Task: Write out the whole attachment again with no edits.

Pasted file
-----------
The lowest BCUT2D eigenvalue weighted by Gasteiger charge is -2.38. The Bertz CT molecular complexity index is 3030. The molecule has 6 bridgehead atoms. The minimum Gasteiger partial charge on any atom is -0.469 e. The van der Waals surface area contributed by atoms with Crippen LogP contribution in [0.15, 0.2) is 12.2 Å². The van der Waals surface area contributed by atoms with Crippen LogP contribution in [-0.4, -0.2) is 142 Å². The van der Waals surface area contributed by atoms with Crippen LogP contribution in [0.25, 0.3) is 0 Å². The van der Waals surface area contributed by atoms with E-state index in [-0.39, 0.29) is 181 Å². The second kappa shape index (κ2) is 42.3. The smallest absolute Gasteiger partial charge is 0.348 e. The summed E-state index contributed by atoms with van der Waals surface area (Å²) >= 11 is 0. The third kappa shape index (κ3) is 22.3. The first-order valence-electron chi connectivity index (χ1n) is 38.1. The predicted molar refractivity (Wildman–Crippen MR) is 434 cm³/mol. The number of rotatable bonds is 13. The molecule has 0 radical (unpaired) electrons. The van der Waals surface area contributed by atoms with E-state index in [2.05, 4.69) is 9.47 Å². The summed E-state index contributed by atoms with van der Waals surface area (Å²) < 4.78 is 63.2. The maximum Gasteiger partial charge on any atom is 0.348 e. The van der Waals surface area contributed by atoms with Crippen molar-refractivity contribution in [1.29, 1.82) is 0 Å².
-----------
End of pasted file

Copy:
The lowest BCUT2D eigenvalue weighted by Gasteiger charge is -2.38. The Bertz CT molecular complexity index is 3030. The molecule has 6 bridgehead atoms. The minimum Gasteiger partial charge on any atom is -0.469 e. The van der Waals surface area contributed by atoms with Crippen LogP contribution in [0.15, 0.2) is 12.2 Å². The van der Waals surface area contributed by atoms with Crippen LogP contribution in [-0.4, -0.2) is 142 Å². The van der Waals surface area contributed by atoms with Crippen LogP contribution in [0.25, 0.3) is 0 Å². The van der Waals surface area contributed by atoms with E-state index in [-0.39, 0.29) is 181 Å². The second kappa shape index (κ2) is 42.3. The smallest absolute Gasteiger partial charge is 0.348 e. The summed E-state index contributed by atoms with van der Waals surface area (Å²) >= 11 is 0. The third kappa shape index (κ3) is 22.3. The first-order valence-electron chi connectivity index (χ1n) is 38.1. The predicted molar refractivity (Wildman–Crippen MR) is 434 cm³/mol. The number of rotatable bonds is 13. The molecule has 0 radical (unpaired) electrons. The van der Waals surface area contributed by atoms with E-state index in [2.05, 4.69) is 9.47 Å². The summed E-state index contributed by atoms with van der Waals surface area (Å²) < 4.78 is 63.2. The maximum Gasteiger partial charge on any atom is 0.348 e. The van der Waals surface area contributed by atoms with Crippen molar-refractivity contribution in [1.29, 1.82) is 0 Å².